afactorofupto3withthepresentsetupofparallelizedGSDatlowtemperatures.2 TheRESOLFTconcept
InthischapterthenatureofthediffractionlimitwillbeexplainedandhowRESOLFTallows
imagingwithgreaterdetailthanimposedbythisdiffractionlimit. Groundstatedepletionwill
be presented as one method for RESOLFT imaging, which was used in this project, and the
generalproblemsofthetechniquewillbeadressed.
2.1 ResolutionEnhancementwithRESOLFT
Every image taken of an object using light misses small details of that object, either tele
scopicimagesofthestars,photographsofoursurroundingsormicrsopsopicimagesofcells
– even with perfect lenses. This is due to the wave nature of light. Imaging light emitted
fromonepointdoesnotresultinonesinglepointbutablurredspot. Anobjectcanbetaken
asaseriesofpoint likelightemitters,resultinginaseriesofblurredspots,andthereforethe
imageofanobjectwillbeblurredandlackdetails.
imaging
O(x) B(x)
Figure2.1:BlurringduetoImagingImageofAbbe(left)isblurredduetoimaging(right)andthereforelacks
detail in comparison to the original object. In mathmatical terms the objectO(x) is convolved with the point
h(x)spreadfuntionh(x)toyieldtheimageB(x).
The resolution describes the ability of an optical system - telescope, photographic cam B(x) = O(x) h(x)
eraormicroscope-toimagedetailsoftheoriginalobject. Thehighertheresolutionthemore
detailscanbeseenintheimage. Attheendofthe19thcenturyErnstAbbefoundarelation
shipbetweenthesizeΔxoftheblurredspotemittedbyapointsourceandthewavelengthof
theemittedlight[1]. Thefullwidthathalfmaximum(FWHM)ofthatblurredspotwaslater
quantified by Lord Rayleigh and is still known as the Abbe diffraction limit (see appendix
A.2.1forderivation):2.1ResolutionEnhancementwithRESOLFT 4
λ
Δx = 0.61 (2.1)
n·sinα
λ is the wavelength of the emitted light, n the refractive index of the material between
imaging lens and sample (immersion medium) and α half the angle under which the light
emittedbythesinglespotiscollected. Theproductn·sinαiscalledthenumericalapterure
NAoftheimagingoptics. Thespatialdistributionofthelightemittedbyapoint likesource
andimagedbyanopticalsystemiscalledthePointSpreadFunction(PSF)andischaracter-
istictotheopticalsystem.
As described before, the object can be seen as a series of point like emitters, each of
which is imaged as a blurred spot (the PSF) and the final images results of an assembly
of these blurred spots. In mathmatical terms this mechanism is described as a convolution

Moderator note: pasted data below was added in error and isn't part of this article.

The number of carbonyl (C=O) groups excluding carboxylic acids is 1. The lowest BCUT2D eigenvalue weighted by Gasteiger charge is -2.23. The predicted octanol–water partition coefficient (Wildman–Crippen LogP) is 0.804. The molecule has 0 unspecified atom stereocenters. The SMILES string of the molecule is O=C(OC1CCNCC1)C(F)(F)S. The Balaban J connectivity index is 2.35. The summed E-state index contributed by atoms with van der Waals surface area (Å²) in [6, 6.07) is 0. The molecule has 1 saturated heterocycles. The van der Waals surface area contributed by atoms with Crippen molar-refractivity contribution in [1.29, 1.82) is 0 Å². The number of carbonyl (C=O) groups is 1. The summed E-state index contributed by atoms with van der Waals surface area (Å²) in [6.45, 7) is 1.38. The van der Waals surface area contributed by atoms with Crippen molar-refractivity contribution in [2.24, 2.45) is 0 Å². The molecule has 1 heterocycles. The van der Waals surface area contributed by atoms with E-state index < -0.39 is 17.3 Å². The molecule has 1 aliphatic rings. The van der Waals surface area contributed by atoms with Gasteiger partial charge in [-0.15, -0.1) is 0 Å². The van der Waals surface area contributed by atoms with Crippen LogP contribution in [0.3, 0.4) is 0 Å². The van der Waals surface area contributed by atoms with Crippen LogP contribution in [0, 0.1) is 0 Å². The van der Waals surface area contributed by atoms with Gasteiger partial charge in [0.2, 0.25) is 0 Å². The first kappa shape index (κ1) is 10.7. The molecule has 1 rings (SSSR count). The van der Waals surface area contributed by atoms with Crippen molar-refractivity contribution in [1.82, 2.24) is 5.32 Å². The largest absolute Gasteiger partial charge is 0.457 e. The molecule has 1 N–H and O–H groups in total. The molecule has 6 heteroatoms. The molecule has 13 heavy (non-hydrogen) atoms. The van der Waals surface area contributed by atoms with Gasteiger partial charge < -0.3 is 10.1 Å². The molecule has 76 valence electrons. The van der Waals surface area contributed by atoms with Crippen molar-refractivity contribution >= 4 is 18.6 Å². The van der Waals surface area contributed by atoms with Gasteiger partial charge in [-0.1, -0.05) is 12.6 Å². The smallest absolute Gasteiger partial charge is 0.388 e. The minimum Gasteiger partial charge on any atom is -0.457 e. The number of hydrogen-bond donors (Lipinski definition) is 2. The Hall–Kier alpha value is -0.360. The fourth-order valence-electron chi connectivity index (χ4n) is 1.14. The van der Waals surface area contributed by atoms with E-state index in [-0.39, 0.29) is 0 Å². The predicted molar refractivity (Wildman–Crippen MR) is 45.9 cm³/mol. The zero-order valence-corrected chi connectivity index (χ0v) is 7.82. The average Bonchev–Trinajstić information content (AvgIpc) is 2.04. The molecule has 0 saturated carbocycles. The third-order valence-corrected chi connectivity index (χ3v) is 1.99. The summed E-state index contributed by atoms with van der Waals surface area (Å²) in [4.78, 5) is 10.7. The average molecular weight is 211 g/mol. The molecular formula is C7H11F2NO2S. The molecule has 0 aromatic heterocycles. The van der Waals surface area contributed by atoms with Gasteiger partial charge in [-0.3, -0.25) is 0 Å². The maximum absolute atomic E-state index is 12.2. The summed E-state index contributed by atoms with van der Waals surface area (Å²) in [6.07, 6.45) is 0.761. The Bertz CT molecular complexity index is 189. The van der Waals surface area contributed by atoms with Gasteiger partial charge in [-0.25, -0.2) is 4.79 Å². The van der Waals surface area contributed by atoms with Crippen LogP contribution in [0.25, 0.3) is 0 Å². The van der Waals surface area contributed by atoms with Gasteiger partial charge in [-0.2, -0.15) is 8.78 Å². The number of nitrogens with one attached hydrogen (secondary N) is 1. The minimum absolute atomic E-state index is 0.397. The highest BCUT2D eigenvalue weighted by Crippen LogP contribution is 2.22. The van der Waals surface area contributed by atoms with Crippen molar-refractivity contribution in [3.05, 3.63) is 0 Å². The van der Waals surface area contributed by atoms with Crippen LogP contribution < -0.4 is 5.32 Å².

between the spatial (x) distribution of the object O(x) and the PSF h(x). The final image
B(x)is:
B(x) =O(x)⊗h(x) (2.2)
Inbiology,far fieldfluorescencemicroscopyismostcommonlyusedforimaging. Struc
turesormoleculestobeimagedarespecificallystainedwithafluorescencemarker,forexam
pleanorganicdyeorafluorescentprotein,whosefluorescenceemissionisexcited(e.g. bya
laser),andthefluorescenceisdetectedbytheopticalsystemandaphotondetector. Far field
fluorescence microscopy not only allows imaging of surfaces (as in electron microscopy or
near fieldopticaly)butwithinathree dimensionalobjectwiththree dimensional
imagereconstruction.
The object that is imaged is the distribution of dye molecules within the sample, that is
thedensityofdyemoleculesρ (x)dependingonthespatialpositionx. Atmoderateexcita dye
tionintensitiesI(x)thefluorescenceF(x)emittedfromonedyemoleculeisproportionalto
I(x) and the resultingS(x) from the sample is the product of the fluorescence
signalF(x),detectedfromonedyemolecule,andthedyedistributionρ (x):dye
S(x) =ρ (x)·F(x)dye
∝ρ (x)·I(x) (2.3)dye
with F(x)∝I(x)
ThewavelengthdeterminingthesizeofthePSFinequation2.1isthewavelengthofthe
fluorescencelightλ ,whichduetotheStokesshiftislargerthantheexcitationwavelengthem
λ . Toavoidphototoxicitytheexcitationwavelengthλ shouldnotbe< 400nm. Thebestex ex
objective lenses used in modern light microscopy allow a semi aperture angle of α ≈ 73°.
Thisleadstoahighestresolution(theFWHMofthePSF)of≈ 170nm(andNA = 1.5).
The resolution in confocal microscopy is slightly higher than in standard widefield mi
croscopy. Inthelatterthesampleisilluminatedhomogeneouslyandtheresolutionisdirectly
linked to the Abbe diffraction limit with λ . In confocal microscopy (see figure 2.2) theem
sampleisscannedwithahighlyfocusedbeamandthefinalimageisreconstructedfromthe